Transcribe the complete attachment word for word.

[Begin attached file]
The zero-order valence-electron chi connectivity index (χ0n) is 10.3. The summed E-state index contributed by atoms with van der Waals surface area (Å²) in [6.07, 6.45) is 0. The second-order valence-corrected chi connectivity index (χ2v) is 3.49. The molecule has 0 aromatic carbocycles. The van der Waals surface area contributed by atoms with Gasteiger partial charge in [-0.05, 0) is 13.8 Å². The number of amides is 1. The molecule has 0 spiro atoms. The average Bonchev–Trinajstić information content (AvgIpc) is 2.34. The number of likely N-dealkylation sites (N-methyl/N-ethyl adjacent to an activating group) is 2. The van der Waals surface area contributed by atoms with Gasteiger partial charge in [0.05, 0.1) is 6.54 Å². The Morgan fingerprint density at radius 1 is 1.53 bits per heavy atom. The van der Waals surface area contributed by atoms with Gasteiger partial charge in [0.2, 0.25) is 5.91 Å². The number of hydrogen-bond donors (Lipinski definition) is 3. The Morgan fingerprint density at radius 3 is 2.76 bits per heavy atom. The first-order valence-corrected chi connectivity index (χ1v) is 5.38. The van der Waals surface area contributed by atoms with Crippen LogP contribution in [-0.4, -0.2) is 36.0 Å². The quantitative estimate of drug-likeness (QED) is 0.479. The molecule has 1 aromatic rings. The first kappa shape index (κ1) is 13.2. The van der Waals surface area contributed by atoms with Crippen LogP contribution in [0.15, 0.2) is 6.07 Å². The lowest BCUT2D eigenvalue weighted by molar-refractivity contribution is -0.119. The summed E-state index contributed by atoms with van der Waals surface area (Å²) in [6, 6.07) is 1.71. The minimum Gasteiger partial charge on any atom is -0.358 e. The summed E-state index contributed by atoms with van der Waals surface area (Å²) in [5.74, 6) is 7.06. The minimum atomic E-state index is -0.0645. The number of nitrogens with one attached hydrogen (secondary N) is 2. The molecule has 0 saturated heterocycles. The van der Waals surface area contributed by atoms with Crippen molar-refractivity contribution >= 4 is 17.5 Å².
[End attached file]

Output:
The zero-order valence-electron chi connectivity index (χ0n) is 10.3. The summed E-state index contributed by atoms with van der Waals surface area (Å²) in [6.07, 6.45) is 0. The second-order valence-corrected chi connectivity index (χ2v) is 3.49. The molecule has 0 aromatic carbocycles. The van der Waals surface area contributed by atoms with Gasteiger partial charge in [-0.05, 0) is 13.8 Å². The number of amides is 1. The molecule has 0 spiro atoms. The average Bonchev–Trinajstić information content (AvgIpc) is 2.34. The number of likely N-dealkylation sites (N-methyl/N-ethyl adjacent to an activating group) is 2. The van der Waals surface area contributed by atoms with Gasteiger partial charge in [0.05, 0.1) is 6.54 Å². The Morgan fingerprint density at radius 1 is 1.53 bits per heavy atom. The van der Waals surface area contributed by atoms with Gasteiger partial charge in [0.2, 0.25) is 5.91 Å². The number of hydrogen-bond donors (Lipinski definition) is 3. The Morgan fingerprint density at radius 3 is 2.76 bits per heavy atom. The first-order valence-corrected chi connectivity index (χ1v) is 5.38. The van der Waals surface area contributed by atoms with Crippen LogP contribution in [-0.4, -0.2) is 36.0 Å². The quantitative estimate of drug-likeness (QED) is 0.479. The molecule has 1 aromatic rings. The first kappa shape index (κ1) is 13.2. The van der Waals surface area contributed by atoms with Crippen LogP contribution in [0.15, 0.2) is 6.07 Å². The lowest BCUT2D eigenvalue weighted by molar-refractivity contribution is -0.119. The summed E-state index contributed by atoms with van der Waals surface area (Å²) in [6, 6.07) is 1.71. The minimum Gasteiger partial charge on any atom is -0.358 e. The summed E-state index contributed by atoms with van der Waals surface area (Å²) in [5.74, 6) is 7.06. The minimum atomic E-state index is -0.0645. The number of nitrogens with one attached hydrogen (secondary N) is 2. The molecule has 0 saturated heterocycles. The van der Waals surface area contributed by atoms with Crippen molar-refractivity contribution >= 4 is 17.5 Å².